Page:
The Hateem is the crescent shaped area immediately adjacent to the Ka’bah. Part of it is also known as the ‘Hijr Ismail’ as this was the place where Ebrahim (upon him be peace) constructed a shelter for Ismail (upon him be peace) and his mother Hajrah (upon her be peace).
- The grandfather of the Prophet (peace and blessings of Allah be on him), Abdul Muttalib, loved to be near the Ka’bah and he would sometimes order a couch to be spread for him in this space. One night, when he was sleeping there a shadowy figure came to him in a vision and instructed him where he would find the Zamzam well, which had laid buried from the time of the Jurhum tribe.
- When the Prophet (peace and blessings of Allah be on him) was 35 years old, a devastating flood damaged the Ka’bah and, as it had already been weakened by an earlier fire, was in danger of collapse. Seeing that their house of worship was under threat, the Quraysh decided to rebuild the Ka’bah. They resolved not to taint the project with resources gained through usury (interest), prostitution, or thieving. They came to know of a Roman ship that had become wrecked at a nearby port and a contingent went to purchase the wood of the ship. They also contracted a carpenter, named Baqoom and who had been one of the passengers on the ship to come and reconstruct the walls. The construction started with each tribe being allocated specific duties. The nobles among them carried pieces of stone and piled them up in one place. The Prophet (peace and blessings of Allah be on him) and his uncle Abbas were among those carrying stones. However, the tribes were unable to collect enough money to rebuilt the Ka’bah completely so a small wall was built showing the boundaries of the original foundation laid by Ebrahim (upon him be peace). This small walled enclosed an area on the northern side of the Ka’bah and is called Hijr Ismail.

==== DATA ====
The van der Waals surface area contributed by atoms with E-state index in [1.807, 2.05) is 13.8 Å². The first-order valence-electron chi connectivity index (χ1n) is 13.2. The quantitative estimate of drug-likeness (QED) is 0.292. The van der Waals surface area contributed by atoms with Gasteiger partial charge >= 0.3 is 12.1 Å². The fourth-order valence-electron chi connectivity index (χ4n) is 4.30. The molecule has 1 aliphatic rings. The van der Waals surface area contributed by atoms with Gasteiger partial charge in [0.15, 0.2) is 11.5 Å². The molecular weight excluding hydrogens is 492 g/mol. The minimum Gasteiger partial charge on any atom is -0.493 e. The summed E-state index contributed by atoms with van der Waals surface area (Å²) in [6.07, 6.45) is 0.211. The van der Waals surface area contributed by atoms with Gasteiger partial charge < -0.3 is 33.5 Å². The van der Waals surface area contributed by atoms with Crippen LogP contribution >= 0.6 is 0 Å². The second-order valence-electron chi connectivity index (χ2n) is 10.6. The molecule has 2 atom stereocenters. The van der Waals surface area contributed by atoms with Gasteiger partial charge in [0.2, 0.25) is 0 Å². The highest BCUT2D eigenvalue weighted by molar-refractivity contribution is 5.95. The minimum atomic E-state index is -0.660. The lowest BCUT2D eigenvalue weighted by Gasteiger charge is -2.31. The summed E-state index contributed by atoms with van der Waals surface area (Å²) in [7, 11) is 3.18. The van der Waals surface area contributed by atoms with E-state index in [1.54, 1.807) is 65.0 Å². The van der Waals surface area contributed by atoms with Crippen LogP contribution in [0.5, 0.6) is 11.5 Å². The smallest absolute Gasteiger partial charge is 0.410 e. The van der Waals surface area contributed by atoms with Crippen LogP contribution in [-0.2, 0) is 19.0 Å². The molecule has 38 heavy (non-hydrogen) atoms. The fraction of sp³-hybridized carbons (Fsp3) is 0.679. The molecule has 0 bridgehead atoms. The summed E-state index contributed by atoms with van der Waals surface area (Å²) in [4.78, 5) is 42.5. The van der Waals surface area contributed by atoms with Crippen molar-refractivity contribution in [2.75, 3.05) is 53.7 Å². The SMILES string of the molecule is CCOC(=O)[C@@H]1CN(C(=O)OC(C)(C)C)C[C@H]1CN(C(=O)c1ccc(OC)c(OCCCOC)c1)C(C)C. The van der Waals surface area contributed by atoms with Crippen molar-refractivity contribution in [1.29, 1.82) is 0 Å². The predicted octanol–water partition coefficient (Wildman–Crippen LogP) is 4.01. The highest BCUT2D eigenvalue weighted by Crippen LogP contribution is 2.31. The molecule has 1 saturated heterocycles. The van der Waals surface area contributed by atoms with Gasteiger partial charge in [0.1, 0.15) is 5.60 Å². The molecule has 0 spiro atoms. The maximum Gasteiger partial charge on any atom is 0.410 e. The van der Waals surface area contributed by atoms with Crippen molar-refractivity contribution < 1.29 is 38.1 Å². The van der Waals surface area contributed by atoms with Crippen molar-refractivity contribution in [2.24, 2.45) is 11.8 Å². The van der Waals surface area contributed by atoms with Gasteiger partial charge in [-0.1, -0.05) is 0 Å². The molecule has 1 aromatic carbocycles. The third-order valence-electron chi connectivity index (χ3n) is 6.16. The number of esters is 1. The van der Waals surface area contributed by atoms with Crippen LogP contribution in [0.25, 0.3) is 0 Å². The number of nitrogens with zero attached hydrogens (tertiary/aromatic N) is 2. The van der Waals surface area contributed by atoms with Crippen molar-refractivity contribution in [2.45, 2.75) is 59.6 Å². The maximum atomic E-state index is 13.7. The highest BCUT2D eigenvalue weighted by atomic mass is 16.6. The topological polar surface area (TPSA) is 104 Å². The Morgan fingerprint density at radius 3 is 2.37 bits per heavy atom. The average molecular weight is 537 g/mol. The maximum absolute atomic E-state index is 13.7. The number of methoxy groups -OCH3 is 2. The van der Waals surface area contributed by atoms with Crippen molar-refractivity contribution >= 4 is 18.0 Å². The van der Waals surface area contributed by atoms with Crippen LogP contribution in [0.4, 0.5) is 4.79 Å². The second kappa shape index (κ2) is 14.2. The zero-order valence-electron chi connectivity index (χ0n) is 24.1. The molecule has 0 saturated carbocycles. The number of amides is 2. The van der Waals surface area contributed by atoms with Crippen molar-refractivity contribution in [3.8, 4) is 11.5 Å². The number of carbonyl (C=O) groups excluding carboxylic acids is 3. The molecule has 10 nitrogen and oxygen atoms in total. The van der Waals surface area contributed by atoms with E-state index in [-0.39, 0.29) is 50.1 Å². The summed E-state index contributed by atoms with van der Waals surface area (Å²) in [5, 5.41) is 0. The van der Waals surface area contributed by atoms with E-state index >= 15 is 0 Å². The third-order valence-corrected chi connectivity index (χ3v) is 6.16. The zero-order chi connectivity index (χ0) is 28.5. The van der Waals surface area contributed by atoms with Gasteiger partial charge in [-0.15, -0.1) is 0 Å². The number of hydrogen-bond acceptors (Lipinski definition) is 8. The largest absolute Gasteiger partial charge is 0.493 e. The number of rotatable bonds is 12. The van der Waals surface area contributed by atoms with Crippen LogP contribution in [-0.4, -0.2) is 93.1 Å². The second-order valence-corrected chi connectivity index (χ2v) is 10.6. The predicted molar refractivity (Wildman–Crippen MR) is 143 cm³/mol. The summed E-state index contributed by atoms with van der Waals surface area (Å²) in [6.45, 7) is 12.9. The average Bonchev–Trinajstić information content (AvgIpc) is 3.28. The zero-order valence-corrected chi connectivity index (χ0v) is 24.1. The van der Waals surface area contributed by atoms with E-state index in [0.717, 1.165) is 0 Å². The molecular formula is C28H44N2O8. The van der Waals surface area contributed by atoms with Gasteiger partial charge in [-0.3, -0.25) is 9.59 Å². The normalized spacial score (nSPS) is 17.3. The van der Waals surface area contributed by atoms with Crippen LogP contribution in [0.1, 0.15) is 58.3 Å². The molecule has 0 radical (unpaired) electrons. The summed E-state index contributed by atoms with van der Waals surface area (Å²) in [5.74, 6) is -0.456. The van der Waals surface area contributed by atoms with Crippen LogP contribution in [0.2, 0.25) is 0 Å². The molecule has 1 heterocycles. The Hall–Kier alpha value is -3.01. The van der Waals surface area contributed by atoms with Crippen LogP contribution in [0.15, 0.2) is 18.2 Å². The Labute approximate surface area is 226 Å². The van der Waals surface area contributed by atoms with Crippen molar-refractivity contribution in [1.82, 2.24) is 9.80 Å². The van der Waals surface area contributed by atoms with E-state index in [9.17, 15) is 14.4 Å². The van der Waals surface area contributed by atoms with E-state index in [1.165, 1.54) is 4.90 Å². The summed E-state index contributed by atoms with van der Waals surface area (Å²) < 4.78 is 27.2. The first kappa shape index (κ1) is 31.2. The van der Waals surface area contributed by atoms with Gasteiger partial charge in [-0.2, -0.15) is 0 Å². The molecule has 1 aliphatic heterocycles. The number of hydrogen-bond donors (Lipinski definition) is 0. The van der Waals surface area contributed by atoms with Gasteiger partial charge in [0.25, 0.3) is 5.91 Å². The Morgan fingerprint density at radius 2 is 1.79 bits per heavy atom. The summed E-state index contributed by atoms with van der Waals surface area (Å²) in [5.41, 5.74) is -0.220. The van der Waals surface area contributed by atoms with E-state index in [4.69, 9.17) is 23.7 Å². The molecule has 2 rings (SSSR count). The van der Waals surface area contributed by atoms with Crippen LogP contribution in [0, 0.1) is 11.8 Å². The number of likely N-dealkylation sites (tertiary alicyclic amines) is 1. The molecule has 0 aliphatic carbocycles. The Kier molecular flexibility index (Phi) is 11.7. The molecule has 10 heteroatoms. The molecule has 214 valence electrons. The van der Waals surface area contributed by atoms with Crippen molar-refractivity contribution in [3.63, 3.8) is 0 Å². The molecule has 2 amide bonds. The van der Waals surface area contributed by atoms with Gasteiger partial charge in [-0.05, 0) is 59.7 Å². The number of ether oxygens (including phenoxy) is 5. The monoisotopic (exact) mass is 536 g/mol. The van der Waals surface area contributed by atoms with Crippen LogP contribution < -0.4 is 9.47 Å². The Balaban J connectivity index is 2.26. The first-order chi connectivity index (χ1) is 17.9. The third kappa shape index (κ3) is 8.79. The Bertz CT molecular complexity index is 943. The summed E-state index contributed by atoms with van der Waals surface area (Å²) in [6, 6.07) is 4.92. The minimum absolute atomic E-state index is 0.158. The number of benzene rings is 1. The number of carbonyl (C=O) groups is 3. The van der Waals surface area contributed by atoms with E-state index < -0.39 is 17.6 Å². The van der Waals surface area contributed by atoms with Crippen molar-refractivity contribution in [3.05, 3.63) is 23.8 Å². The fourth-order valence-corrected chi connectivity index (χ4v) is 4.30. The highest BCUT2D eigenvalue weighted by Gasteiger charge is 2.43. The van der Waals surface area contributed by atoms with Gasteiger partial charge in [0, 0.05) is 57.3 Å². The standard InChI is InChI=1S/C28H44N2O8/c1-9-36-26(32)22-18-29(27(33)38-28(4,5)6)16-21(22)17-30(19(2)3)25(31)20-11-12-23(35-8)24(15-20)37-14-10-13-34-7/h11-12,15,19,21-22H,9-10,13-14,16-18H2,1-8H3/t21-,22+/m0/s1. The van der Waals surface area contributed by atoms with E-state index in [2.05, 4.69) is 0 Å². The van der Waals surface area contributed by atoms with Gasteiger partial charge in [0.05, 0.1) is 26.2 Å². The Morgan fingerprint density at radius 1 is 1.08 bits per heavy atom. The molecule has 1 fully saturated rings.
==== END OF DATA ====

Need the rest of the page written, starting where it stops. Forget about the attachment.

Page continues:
- Some scholars have mentioned that the graves of Ismail (upon him be peace) and his mother Hajra (upon her be peace) lie buried beneath the Hijr Ismail. However, others have dismissed the narrations as being Da’eef (weak).
- Aisha (may Allah be pleased with her) reports that when she asked the Prophet (peace and blessings of Allah be on him) whether the Hateem was part of the Ka’bah, he replied that it was. When she further asked why it was then not included in the walls of the Ka’bah, the Prophet (peace and blessings of Allah be on him) replied, “Because your people (the Quraysh) did not have sufficient funds.” [Bukhari]
- Aisha (may Allah be pleased with her) says, “When I expressed the wish to perform salah within the Ka’bah, the Prophet (peace and blessings of Allah be on him) took me by the hand and led me into the Hijr (Hateem) where he said, ‘Perform salah here if you wish to enter the Ka’bah because this is part of the Baytullah.”
- It must be noted here that an area of approximately 3 meters adjacent to the wall on the side of the Hateem actually constitutes as being part of the Ka’bah, the rest falls outside the Ka’bah. It is however clear that Tawaf must be performed outside the complete area of the Hateem.
- Another narration states that Rasulullah (peace and blessings of Allah be on him) said, “O Aisha! Had your people not very recently been in the Period of Ignorance, I would have had the Ka’bah demolished and included the left-out portion within its walls. I would have also brought the inside of the Ka’bah to ground level and added two doors, with one on the eastern wall and the other on the western wall. In this manner, it would be according to the building and foundation of Ebrahim (upon him be peace).” In the year 65 AH, Abdullah bin Zubayr (r.a) had the Ka’bah constructed according to this wish of the Prophet (peace and blessings of Allah be on him).
- There is a water outlet that channels water from the roof of the Ka’bah down to the Hateem area. This was first constructed by the Quraysh and is known as the ‘Mizaab Rahmah’ (the water outlet of mercy).
References: The History of Makkah Mukarramah – Dr. Muhammad Ilyas Abdul Ghani, Holy Makkah – Shaikh Safiur-Rahman Mubarakpuri, When the Moon Split – Shaikh Safiur-Rahman Mubarakpuri